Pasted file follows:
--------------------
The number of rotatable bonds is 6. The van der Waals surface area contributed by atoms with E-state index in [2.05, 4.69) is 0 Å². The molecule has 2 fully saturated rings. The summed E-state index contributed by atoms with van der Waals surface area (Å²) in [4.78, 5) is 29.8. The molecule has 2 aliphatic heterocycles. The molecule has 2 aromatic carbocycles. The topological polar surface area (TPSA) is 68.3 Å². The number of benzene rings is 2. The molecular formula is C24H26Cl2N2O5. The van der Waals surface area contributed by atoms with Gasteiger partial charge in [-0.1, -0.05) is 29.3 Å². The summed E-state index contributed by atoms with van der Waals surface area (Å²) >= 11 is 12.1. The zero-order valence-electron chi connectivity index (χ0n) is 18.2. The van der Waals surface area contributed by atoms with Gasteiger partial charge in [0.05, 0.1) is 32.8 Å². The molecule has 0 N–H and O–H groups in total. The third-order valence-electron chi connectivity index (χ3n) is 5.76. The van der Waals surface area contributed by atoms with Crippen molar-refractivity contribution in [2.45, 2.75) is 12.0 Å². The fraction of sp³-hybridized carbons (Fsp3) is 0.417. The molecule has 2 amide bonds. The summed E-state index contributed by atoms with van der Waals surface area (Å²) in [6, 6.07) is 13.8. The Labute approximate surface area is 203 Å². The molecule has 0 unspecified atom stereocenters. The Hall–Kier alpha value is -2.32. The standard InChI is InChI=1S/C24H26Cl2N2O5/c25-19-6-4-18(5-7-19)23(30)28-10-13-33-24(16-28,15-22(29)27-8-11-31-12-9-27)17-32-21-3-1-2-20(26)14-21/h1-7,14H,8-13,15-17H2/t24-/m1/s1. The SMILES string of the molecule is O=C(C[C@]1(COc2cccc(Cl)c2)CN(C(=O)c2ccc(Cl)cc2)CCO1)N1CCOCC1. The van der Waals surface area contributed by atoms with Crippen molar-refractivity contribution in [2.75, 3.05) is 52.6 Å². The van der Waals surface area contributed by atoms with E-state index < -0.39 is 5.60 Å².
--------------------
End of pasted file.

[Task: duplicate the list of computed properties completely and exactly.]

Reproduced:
The number of rotatable bonds is 6. The van der Waals surface area contributed by atoms with E-state index in [2.05, 4.69) is 0 Å². The molecule has 2 fully saturated rings. The summed E-state index contributed by atoms with van der Waals surface area (Å²) in [4.78, 5) is 29.8. The molecule has 2 aliphatic heterocycles. The molecule has 2 aromatic carbocycles. The topological polar surface area (TPSA) is 68.3 Å². The number of benzene rings is 2. The molecular formula is C24H26Cl2N2O5. The van der Waals surface area contributed by atoms with Gasteiger partial charge in [-0.1, -0.05) is 29.3 Å². The summed E-state index contributed by atoms with van der Waals surface area (Å²) >= 11 is 12.1. The zero-order valence-electron chi connectivity index (χ0n) is 18.2. The van der Waals surface area contributed by atoms with Gasteiger partial charge in [0.05, 0.1) is 32.8 Å². The molecule has 0 N–H and O–H groups in total. The third-order valence-electron chi connectivity index (χ3n) is 5.76. The van der Waals surface area contributed by atoms with Crippen molar-refractivity contribution in [2.45, 2.75) is 12.0 Å². The fraction of sp³-hybridized carbons (Fsp3) is 0.417. The molecule has 2 amide bonds. The summed E-state index contributed by atoms with van der Waals surface area (Å²) in [6, 6.07) is 13.8. The Labute approximate surface area is 203 Å². The molecule has 0 unspecified atom stereocenters. The Hall–Kier alpha value is -2.32. The standard InChI is InChI=1S/C24H26Cl2N2O5/c25-19-6-4-18(5-7-19)23(30)28-10-13-33-24(16-28,15-22(29)27-8-11-31-12-9-27)17-32-21-3-1-2-20(26)14-21/h1-7,14H,8-13,15-17H2/t24-/m1/s1. The SMILES string of the molecule is O=C(C[C@]1(COc2cccc(Cl)c2)CN(C(=O)c2ccc(Cl)cc2)CCO1)N1CCOCC1. The van der Waals surface area contributed by atoms with Crippen molar-refractivity contribution in [2.75, 3.05) is 52.6 Å². The van der Waals surface area contributed by atoms with E-state index < -0.39 is 5.60 Å².